Comment 26622

By A Smith (anonymous) | Posted September 17, 2008 at 12:39:07

Geoff, in WWII, non-military spending as a percentage of the economy went from 17.25% in 1939, to 3.59% in 1944. During this period of rapidly declining "social spending", GDP grew at enormous rates, averaging about 12% per year.

I make the distinction between military and non military spending because of government's intentions. Notably, non military spending tends to be aimed at "helping" people, whereas military spending is often criticized as being a waste of money.

This distinction also explains why some government spending, notably wasteful spending, actually produces positive results, whereas the opposite is true for spending aimed directly at helping people. The fact that the economy could grow at 12% per year, even though the government cut back spending on health, education, and any other soft program proof of this.

You mention Scandinavian countries as an example of how government can drive living standards and I agree with you in some respects. The fact is, both Sweden and Norway have excellent public finances, taxing their people to cover the costs of the programs they deliver. They also both have much lower corporate taxes, which on the surface appear to favour big business over the average citizen, but in reality drive workers wages.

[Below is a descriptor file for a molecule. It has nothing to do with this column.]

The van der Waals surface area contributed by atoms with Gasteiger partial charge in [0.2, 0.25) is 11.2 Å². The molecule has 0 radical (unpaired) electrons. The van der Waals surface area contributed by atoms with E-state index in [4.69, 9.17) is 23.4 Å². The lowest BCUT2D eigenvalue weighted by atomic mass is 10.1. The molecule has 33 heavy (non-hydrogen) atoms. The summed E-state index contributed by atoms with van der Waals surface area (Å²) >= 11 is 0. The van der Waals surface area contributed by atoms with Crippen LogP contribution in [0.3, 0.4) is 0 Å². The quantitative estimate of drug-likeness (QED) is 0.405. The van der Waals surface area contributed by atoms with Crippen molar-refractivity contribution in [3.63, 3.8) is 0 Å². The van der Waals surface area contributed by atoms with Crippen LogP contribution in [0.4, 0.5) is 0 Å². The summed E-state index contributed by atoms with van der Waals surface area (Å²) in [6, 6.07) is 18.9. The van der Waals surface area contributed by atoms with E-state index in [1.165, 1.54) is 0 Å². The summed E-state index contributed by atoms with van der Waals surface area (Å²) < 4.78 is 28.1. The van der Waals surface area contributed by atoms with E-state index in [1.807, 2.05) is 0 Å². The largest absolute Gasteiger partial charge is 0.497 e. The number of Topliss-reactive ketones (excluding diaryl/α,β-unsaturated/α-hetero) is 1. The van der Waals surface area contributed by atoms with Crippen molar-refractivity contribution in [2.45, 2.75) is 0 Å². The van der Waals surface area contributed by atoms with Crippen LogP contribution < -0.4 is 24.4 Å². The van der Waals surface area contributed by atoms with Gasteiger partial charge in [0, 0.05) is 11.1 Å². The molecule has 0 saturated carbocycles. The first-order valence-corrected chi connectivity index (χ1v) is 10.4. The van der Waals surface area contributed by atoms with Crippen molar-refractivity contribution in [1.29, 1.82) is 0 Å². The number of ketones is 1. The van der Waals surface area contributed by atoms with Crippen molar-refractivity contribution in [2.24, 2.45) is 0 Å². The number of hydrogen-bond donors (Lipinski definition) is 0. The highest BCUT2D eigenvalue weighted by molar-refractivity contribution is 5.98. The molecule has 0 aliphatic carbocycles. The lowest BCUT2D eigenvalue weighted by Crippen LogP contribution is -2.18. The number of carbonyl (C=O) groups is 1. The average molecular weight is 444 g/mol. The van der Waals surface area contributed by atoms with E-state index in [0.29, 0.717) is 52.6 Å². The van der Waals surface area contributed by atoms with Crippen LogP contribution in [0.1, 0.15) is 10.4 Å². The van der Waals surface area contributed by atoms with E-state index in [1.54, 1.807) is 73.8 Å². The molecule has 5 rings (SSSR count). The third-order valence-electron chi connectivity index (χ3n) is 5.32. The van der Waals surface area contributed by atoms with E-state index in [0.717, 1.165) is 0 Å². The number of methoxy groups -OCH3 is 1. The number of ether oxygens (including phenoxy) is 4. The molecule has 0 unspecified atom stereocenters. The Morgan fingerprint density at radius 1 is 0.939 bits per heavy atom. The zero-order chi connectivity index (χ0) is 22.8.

Therefore, if Hamilton wants to build a rapid transit system, the politicians should raise our taxes to cover the cost. That way we would be paying for everything we get. No free lunch, which is what I believe leads to negative results.

Curiously enough, that is why I feel Stephen Harper has been such a disappointment. He has decided to "help" people by lowering their taxes, and increased spending, again, in order to help them. The result has been the worst economic growth in 17 years.

Under Chretien, taxes were allowed to rise substantially, while program spending decreased. The result was one of the greatest economic times in recent history.

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